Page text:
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Friday, April 21, 2000

The Quackenbush File Fattens

Every few days, there's another revelation of ethically questionable behavior and apparent sweetheart deals in the office of Insurance Commissioner Chuck Quackenbush. This week, it was another foundation started by Quackenbush with funds collected from insurance companies. The foundation's curious history and dubious record of achievement raise more questions about Quackenbush's judgment as a state regulator.

Quackenbush says the whole mess is a political vendetta against him. We call it, at best, incredibly poor judgment and questionable public policy. Official investigations now underway to determine whether any laws were violated should be vigorously pursued.

As The Times' Virginia Ellis reported Thursday, the $1.3-million California Insurance Education Project was established on the recommendation of a politically connected public relations firm, Stoorza, Ziegaus, Metzger & Hunt. The Insurance Commission paid the firm $50,000 to set up the foundation and recruit a board of directors. The new board then signed Stoorza to a two-year contract at $25,000 a month--up to $300,000 a year--to run the foundation to educate minority communities on getting insurance coverage. Most of the money disbursed by the foundation has gone to the Stoorza firm, not programs.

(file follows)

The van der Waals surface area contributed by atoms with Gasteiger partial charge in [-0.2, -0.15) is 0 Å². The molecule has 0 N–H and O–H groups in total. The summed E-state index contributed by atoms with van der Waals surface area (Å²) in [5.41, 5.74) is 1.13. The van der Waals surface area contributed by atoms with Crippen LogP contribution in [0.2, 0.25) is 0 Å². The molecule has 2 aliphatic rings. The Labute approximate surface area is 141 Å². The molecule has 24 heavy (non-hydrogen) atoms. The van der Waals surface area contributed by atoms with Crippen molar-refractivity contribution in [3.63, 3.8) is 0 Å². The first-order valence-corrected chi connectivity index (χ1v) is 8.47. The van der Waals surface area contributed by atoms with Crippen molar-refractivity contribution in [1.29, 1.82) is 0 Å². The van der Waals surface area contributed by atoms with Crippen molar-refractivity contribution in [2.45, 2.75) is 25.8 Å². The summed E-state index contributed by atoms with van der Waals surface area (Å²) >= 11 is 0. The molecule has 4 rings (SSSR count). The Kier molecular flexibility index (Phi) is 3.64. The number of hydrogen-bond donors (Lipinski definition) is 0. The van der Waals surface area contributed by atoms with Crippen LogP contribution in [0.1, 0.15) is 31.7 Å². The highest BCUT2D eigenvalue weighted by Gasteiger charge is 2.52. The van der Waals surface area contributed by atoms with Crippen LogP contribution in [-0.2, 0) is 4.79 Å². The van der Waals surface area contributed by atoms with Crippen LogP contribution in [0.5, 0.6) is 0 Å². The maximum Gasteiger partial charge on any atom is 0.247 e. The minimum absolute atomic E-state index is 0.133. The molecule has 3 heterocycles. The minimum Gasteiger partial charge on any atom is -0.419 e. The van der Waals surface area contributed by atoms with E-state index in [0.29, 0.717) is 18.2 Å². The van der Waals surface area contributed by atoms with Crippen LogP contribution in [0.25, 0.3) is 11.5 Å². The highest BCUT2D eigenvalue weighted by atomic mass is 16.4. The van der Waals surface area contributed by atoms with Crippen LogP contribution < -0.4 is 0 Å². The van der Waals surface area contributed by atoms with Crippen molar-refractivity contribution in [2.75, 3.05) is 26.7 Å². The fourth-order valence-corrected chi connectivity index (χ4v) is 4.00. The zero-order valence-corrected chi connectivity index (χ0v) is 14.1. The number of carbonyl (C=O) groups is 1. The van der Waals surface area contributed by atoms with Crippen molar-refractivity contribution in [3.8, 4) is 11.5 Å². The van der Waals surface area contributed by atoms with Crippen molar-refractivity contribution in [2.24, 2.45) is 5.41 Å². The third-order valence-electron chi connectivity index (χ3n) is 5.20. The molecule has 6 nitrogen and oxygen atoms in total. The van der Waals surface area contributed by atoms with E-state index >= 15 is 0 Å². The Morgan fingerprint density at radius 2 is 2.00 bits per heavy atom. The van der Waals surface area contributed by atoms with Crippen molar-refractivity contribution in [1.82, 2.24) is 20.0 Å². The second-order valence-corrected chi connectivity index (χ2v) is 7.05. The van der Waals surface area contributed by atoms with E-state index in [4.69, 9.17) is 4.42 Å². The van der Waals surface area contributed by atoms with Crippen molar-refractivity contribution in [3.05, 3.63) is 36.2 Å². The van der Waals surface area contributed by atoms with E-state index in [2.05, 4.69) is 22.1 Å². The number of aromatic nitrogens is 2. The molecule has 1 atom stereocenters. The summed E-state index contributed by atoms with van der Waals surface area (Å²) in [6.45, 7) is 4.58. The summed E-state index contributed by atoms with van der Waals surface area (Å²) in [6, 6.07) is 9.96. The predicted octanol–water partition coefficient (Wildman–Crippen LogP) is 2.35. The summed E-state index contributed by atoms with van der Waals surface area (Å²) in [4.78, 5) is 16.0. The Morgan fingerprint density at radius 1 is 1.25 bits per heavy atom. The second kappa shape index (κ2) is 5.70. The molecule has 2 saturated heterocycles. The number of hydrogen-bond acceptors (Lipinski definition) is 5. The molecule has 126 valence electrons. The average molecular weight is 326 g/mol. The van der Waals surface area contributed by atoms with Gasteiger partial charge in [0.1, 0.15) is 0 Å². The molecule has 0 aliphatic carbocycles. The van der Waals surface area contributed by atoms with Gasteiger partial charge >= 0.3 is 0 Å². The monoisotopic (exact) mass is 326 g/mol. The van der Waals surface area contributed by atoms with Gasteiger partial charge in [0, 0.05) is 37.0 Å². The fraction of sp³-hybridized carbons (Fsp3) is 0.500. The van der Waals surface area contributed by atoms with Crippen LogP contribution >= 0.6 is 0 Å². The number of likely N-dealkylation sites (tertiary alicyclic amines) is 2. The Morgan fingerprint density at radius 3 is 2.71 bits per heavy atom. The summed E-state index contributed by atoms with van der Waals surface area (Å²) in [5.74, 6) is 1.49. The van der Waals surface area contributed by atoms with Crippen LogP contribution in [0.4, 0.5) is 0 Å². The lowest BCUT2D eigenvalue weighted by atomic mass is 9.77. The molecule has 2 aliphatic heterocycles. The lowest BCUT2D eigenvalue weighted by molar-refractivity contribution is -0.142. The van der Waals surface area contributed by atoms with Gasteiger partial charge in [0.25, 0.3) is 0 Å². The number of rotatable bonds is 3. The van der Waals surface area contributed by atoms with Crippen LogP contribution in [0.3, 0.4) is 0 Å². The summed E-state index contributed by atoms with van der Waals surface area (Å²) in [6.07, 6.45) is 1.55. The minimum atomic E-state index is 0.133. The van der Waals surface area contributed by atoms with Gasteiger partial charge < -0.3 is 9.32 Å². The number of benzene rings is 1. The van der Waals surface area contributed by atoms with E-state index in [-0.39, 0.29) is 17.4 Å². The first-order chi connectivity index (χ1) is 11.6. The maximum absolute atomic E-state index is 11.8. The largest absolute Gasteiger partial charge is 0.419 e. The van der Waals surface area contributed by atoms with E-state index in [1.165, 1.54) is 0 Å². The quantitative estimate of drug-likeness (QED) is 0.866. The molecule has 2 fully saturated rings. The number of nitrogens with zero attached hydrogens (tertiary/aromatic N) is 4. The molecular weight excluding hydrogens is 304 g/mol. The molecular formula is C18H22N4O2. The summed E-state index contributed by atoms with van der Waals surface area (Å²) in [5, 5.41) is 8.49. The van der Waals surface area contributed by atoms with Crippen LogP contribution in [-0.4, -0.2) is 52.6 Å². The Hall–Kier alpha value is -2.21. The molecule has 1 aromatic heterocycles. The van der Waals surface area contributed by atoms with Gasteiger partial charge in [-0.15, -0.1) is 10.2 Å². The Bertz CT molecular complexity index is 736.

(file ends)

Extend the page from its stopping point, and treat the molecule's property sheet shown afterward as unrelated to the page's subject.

The bulk of the foundation money came from a settlement Quackenbush reached with Farmers Insurance Co. in lieu of an investigation of its handling of claims from the Northridge earthquake of 1994. Quackenbush also established another foundation with $11.5 million paid into it by insurance companies in lieu of massive fines recommended by Quackenbush's staff attorneys. Most of the money disbursed by that foundation went for public service TV commercials featuring--you guessed it--Quackenbush. Not to mention the big insurance company campaign donation that ended up paying off a mortgage on the Quackenbush home.

These issues and others are being investigated by the attorney general's office and the state Fair Political Practices Commission. The Assembly Insurance Committee has hired a former assistant U.S. attorney to investigate the same issues.

Quackenbush restated Thursday his belief that if his office were appointed, not elected, he could "do this sort of work without having to think about the political implications." He still doesn't get it. The evidence suggests that "this sort of work" should not be done by a public official of any kind.


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